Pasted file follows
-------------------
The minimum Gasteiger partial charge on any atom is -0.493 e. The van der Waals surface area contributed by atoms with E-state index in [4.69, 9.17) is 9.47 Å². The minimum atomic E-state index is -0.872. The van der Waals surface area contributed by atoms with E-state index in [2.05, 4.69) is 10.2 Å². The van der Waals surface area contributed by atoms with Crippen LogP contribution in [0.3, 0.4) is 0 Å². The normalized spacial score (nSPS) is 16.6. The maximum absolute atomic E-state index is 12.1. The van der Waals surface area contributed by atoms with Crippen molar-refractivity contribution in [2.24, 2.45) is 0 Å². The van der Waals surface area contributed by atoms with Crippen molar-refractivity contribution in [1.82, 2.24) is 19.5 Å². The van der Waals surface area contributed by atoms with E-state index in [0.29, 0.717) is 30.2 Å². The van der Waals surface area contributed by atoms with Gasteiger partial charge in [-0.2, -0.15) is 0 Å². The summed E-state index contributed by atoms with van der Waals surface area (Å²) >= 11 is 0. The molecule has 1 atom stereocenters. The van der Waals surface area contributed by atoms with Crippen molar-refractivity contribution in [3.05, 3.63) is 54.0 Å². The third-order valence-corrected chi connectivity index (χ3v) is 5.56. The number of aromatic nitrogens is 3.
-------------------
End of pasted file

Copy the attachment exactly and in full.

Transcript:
The minimum Gasteiger partial charge on any atom is -0.493 e. The van der Waals surface area contributed by atoms with E-state index in [4.69, 9.17) is 9.47 Å². The minimum atomic E-state index is -0.872. The van der Waals surface area contributed by atoms with E-state index in [2.05, 4.69) is 10.2 Å². The van der Waals surface area contributed by atoms with Crippen LogP contribution in [0.3, 0.4) is 0 Å². The normalized spacial score (nSPS) is 16.6. The maximum absolute atomic E-state index is 12.1. The van der Waals surface area contributed by atoms with Crippen molar-refractivity contribution in [2.24, 2.45) is 0 Å². The van der Waals surface area contributed by atoms with Crippen molar-refractivity contribution in [1.82, 2.24) is 19.5 Å². The van der Waals surface area contributed by atoms with E-state index in [0.29, 0.717) is 30.2 Å². The van der Waals surface area contributed by atoms with Gasteiger partial charge in [-0.2, -0.15) is 0 Å². The summed E-state index contributed by atoms with van der Waals surface area (Å²) >= 11 is 0. The molecule has 1 atom stereocenters. The van der Waals surface area contributed by atoms with Crippen molar-refractivity contribution in [3.05, 3.63) is 54.0 Å². The third-order valence-corrected chi connectivity index (χ3v) is 5.56. The number of aromatic nitrogens is 3.